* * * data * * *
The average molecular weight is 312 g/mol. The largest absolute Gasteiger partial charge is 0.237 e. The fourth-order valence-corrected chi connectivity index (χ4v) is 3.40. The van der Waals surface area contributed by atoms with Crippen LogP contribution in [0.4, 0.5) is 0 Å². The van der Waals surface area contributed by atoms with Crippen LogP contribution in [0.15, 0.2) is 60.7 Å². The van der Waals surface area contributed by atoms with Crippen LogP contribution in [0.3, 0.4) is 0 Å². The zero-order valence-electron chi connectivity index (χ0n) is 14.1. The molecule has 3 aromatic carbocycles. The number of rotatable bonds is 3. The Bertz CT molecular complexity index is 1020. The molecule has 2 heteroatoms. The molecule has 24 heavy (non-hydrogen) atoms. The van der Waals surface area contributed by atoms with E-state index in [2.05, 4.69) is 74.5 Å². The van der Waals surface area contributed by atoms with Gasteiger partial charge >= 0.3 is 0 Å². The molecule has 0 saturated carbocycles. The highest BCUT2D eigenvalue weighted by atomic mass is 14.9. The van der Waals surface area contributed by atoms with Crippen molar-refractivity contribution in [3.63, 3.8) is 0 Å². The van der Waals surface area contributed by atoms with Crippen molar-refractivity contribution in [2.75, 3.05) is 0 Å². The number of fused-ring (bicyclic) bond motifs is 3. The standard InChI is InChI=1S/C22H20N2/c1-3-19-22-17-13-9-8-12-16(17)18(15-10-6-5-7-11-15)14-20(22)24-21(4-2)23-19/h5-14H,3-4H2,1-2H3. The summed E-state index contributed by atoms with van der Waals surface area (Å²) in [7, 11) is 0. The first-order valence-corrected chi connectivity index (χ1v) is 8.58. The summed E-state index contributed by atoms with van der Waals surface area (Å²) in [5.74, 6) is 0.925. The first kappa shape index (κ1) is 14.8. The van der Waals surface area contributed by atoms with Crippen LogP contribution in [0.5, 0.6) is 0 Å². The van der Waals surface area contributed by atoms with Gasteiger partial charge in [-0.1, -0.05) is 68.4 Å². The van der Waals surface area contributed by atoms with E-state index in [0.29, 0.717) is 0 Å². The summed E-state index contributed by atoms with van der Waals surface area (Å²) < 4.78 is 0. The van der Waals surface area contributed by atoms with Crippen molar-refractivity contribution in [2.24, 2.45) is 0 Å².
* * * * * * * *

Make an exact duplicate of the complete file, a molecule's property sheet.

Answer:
The average molecular weight is 312 g/mol. The largest absolute Gasteiger partial charge is 0.237 e. The fourth-order valence-corrected chi connectivity index (χ4v) is 3.40. The van der Waals surface area contributed by atoms with Crippen LogP contribution in [0.4, 0.5) is 0 Å². The van der Waals surface area contributed by atoms with Crippen LogP contribution in [0.15, 0.2) is 60.7 Å². The van der Waals surface area contributed by atoms with Crippen LogP contribution in [0.3, 0.4) is 0 Å². The zero-order valence-electron chi connectivity index (χ0n) is 14.1. The molecule has 3 aromatic carbocycles. The number of rotatable bonds is 3. The Bertz CT molecular complexity index is 1020. The molecule has 2 heteroatoms. The molecule has 24 heavy (non-hydrogen) atoms. The van der Waals surface area contributed by atoms with E-state index in [2.05, 4.69) is 74.5 Å². The van der Waals surface area contributed by atoms with Gasteiger partial charge >= 0.3 is 0 Å². The molecule has 0 saturated carbocycles. The highest BCUT2D eigenvalue weighted by atomic mass is 14.9. The van der Waals surface area contributed by atoms with Crippen molar-refractivity contribution in [3.63, 3.8) is 0 Å². The van der Waals surface area contributed by atoms with Crippen molar-refractivity contribution in [2.75, 3.05) is 0 Å². The number of fused-ring (bicyclic) bond motifs is 3. The standard InChI is InChI=1S/C22H20N2/c1-3-19-22-17-13-9-8-12-16(17)18(15-10-6-5-7-11-15)14-20(22)24-21(4-2)23-19/h5-14H,3-4H2,1-2H3. The summed E-state index contributed by atoms with van der Waals surface area (Å²) in [7, 11) is 0. The first-order valence-corrected chi connectivity index (χ1v) is 8.58. The summed E-state index contributed by atoms with van der Waals surface area (Å²) in [5.74, 6) is 0.925. The first kappa shape index (κ1) is 14.8. The van der Waals surface area contributed by atoms with Crippen LogP contribution in [0.5, 0.6) is 0 Å². The van der Waals surface area contributed by atoms with Gasteiger partial charge in [-0.1, -0.05) is 68.4 Å². The van der Waals surface area contributed by atoms with E-state index in [0.29, 0.717) is 0 Å². The summed E-state index contributed by atoms with van der Waals surface area (Å²) < 4.78 is 0. The van der Waals surface area contributed by atoms with Crippen molar-refractivity contribution in [2.24, 2.45) is 0 Å².